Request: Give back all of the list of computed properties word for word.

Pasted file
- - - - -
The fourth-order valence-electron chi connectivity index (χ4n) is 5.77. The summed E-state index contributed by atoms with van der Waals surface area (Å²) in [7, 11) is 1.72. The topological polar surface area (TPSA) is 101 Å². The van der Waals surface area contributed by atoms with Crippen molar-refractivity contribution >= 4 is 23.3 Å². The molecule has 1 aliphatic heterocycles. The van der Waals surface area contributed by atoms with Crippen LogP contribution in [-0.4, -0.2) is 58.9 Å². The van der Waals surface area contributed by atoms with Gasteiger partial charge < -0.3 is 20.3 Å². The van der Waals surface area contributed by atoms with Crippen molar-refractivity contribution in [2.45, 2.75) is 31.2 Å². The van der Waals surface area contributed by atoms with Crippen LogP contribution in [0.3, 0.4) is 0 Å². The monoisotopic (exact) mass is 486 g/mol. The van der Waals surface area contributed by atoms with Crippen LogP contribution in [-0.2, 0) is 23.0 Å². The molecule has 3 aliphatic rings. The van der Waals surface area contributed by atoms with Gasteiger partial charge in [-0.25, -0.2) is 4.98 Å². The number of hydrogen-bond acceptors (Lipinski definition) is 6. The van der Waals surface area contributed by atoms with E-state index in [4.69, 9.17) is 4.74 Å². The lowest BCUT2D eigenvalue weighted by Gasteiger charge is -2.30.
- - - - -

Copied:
The fourth-order valence-electron chi connectivity index (χ4n) is 5.77. The summed E-state index contributed by atoms with van der Waals surface area (Å²) in [7, 11) is 1.72. The topological polar surface area (TPSA) is 101 Å². The van der Waals surface area contributed by atoms with Crippen molar-refractivity contribution >= 4 is 23.3 Å². The molecule has 1 aliphatic heterocycles. The van der Waals surface area contributed by atoms with Crippen LogP contribution in [-0.4, -0.2) is 58.9 Å². The van der Waals surface area contributed by atoms with Gasteiger partial charge < -0.3 is 20.3 Å². The van der Waals surface area contributed by atoms with Crippen molar-refractivity contribution in [2.45, 2.75) is 31.2 Å². The van der Waals surface area contributed by atoms with Crippen LogP contribution in [0.3, 0.4) is 0 Å². The monoisotopic (exact) mass is 486 g/mol. The van der Waals surface area contributed by atoms with Crippen LogP contribution in [-0.2, 0) is 23.0 Å². The molecule has 3 aliphatic rings. The van der Waals surface area contributed by atoms with Gasteiger partial charge in [-0.25, -0.2) is 4.98 Å². The number of hydrogen-bond acceptors (Lipinski definition) is 6. The van der Waals surface area contributed by atoms with E-state index in [4.69, 9.17) is 4.74 Å². The lowest BCUT2D eigenvalue weighted by Gasteiger charge is -2.30.